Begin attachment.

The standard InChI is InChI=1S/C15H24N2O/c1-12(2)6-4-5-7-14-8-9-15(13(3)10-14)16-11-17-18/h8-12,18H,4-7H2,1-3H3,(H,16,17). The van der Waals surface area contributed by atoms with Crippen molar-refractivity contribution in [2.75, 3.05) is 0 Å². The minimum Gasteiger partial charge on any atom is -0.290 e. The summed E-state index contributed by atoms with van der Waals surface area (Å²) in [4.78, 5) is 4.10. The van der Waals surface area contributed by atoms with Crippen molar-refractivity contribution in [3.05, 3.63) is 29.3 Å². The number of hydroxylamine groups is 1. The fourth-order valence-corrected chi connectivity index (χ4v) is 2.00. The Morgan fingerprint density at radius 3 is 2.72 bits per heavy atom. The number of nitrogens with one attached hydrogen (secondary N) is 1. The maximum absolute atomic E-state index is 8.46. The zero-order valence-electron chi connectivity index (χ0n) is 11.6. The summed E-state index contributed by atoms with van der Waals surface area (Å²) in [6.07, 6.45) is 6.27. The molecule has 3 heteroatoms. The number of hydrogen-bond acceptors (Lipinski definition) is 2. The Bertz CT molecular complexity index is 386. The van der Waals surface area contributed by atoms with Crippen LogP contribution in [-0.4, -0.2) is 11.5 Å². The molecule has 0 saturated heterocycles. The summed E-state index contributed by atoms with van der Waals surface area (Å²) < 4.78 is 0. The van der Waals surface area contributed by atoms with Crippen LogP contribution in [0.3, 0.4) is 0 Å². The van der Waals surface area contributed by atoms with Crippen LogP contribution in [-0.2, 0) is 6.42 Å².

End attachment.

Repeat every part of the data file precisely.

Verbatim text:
The standard InChI is InChI=1S/C15H24N2O/c1-12(2)6-4-5-7-14-8-9-15(13(3)10-14)16-11-17-18/h8-12,18H,4-7H2,1-3H3,(H,16,17). The van der Waals surface area contributed by atoms with Crippen molar-refractivity contribution in [2.75, 3.05) is 0 Å². The minimum Gasteiger partial charge on any atom is -0.290 e. The summed E-state index contributed by atoms with van der Waals surface area (Å²) in [4.78, 5) is 4.10. The van der Waals surface area contributed by atoms with Crippen molar-refractivity contribution in [3.05, 3.63) is 29.3 Å². The number of hydroxylamine groups is 1. The fourth-order valence-corrected chi connectivity index (χ4v) is 2.00. The Morgan fingerprint density at radius 3 is 2.72 bits per heavy atom. The number of nitrogens with one attached hydrogen (secondary N) is 1. The maximum absolute atomic E-state index is 8.46. The zero-order valence-electron chi connectivity index (χ0n) is 11.6. The summed E-state index contributed by atoms with van der Waals surface area (Å²) in [6.07, 6.45) is 6.27. The molecule has 3 heteroatoms. The number of hydrogen-bond acceptors (Lipinski definition) is 2. The Bertz CT molecular complexity index is 386. The van der Waals surface area contributed by atoms with Crippen LogP contribution in [-0.4, -0.2) is 11.5 Å². The molecule has 0 saturated heterocycles. The summed E-state index contributed by atoms with van der Waals surface area (Å²) < 4.78 is 0. The van der Waals surface area contributed by atoms with Crippen LogP contribution in [0.3, 0.4) is 0 Å². The van der Waals surface area contributed by atoms with Crippen LogP contribution in [-0.2, 0) is 6.42 Å².